I came across Mrs. Ferrand by pure chance. As part of my research for A Desperate Fortune I was reading through a stack of letters written to and from James Waldegrave, the British Ambassador to France in the autumn and winter of 1731/32, and in one October letter an informer was offering to give information about “a woman now at Paris who makes it her business to go backwards and forwards, with letters of the Pretender’s friends, from hence to England.”
“The Pretender” was King James III, a man I’ve grown quite fond of in my years of research, so I was naturally prepared to like this mystery woman, and I kept an eye out for her as I continued my reading.
By late December the informer had given the British her surname, and told them she was a woman of about 60 years old, with a fair complexion. She was at that minute, he said, on her way to Dover from Paris, and would be carrying letters in the service of King James.
The British had her picked up and arrested when she landed. Her interrogation, or “examination” as they liked to call it, was recorded and suggests she was clever AND obstinate, which made me like her even better.
When the Messenger who’d arrested her testified he’d found several letters, “some in her Pockets, & two pind up in a paper in part which he affirms he took from behind her Back concealed in her Stays”, she saw fit to correct him. They’d been in the SIDES of her stays, she said firmly. Not the back.
And she’d only put them there because her pockets were “full of other things that she had been buying”.
Why, they asked her, was one of the letters not addressed? Well, she was given the address separately, on a little slip of paper, and was supposed to have someone with better handwriting write it on the actual letter.
So where was the little slip of paper? You tell me, she told them, in effect, reminding them they were the ones who had taken the papers from her and if, “having laid them down promiscuously upon a Table”, they’d gone and lost the slip with the address on it they could hardly blame HER.
When asked what she’d been up to in France, she replied she’d gone to see her grandson James, in Paris, where he was at school. And she’d planned to do a bit of matchmaking for her son Thomas as well, with the daughter of the landlord of the Silver Lyon Inn at Calais.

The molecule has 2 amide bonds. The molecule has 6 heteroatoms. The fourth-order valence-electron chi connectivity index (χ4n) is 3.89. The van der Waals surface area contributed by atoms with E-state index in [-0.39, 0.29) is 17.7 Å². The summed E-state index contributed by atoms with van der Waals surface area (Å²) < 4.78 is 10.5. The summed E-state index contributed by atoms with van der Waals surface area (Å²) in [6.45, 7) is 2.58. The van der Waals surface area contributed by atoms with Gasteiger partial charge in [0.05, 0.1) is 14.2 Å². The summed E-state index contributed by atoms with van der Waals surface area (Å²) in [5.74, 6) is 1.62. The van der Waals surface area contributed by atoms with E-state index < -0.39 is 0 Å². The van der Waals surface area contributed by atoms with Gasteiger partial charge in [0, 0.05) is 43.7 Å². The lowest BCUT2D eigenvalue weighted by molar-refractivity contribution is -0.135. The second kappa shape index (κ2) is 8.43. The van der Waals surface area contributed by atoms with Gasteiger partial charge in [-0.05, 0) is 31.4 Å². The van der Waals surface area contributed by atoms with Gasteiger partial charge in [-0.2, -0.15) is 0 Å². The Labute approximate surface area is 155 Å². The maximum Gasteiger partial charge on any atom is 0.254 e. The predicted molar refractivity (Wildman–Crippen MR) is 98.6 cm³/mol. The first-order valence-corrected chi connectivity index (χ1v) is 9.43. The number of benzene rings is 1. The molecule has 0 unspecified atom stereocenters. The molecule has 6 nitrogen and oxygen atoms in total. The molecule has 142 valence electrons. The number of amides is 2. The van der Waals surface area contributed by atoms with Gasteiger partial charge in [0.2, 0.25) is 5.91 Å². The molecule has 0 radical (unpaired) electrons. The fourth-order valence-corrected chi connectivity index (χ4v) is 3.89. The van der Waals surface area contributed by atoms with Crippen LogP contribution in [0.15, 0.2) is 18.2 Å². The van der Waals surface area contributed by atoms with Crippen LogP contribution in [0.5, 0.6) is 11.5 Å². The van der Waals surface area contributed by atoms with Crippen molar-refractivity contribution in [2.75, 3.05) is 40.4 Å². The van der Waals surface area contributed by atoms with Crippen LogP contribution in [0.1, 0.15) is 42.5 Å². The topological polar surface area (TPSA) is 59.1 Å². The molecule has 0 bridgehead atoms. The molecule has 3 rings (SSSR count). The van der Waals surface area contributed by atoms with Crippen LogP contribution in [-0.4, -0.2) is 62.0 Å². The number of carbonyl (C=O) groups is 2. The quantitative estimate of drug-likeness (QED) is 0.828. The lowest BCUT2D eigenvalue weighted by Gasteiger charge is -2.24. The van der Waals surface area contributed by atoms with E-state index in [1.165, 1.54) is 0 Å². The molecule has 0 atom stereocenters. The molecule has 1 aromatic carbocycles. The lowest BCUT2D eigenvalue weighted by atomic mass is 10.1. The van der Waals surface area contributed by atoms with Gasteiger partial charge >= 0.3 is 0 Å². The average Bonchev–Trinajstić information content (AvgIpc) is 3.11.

Oh yes, and she’d spent a considerable amount of time visiting friends, “particularly the Countess of Sandwich who lives at Paris”. As in, the Countess of Sandwich who was the daughter of the poet, celebrated rake, and libertine extraordinaire of Charles II’s court, the Earl of Rochester. THAT Countess of Sandwich.
So by now, I’m forming a mental picture of Mrs. Elizabeth Ferrand that looks a lot like this:
And I’m intrigued.
I want to know more about her. I want to know whether her son ever married the innkeeper’s daughter, and who the unaddressed letter was actually for, and how she first became a courier, and how many years she’d been doing it, and how she’d come to know the Countess of Sandwich, and…
But she’s gone, and the history books didn’t think she was important enough to record what she did after that.
She isn’t even mentioned in the will of her husband, Thomas Ferrand, who died in March 1758, leaving money to various relations at Paris (including his grandson James, who was still there and working as a servant), and to the former chaplain of the Spanish ambassador.
Elizabeth, presumably, had died some time before him.
There are countless Elizabeth Ferrands in history—fascinating women who led full and fascinating lives, and briefly left their mark for us to glimpse.
I love them because they remind me that few lives are actually ordinary.
Have you ever come across an historical “woman of mystery”, or even met a real-life one in the present day? Someone who turned out to be more interesting than you imagined they’d be?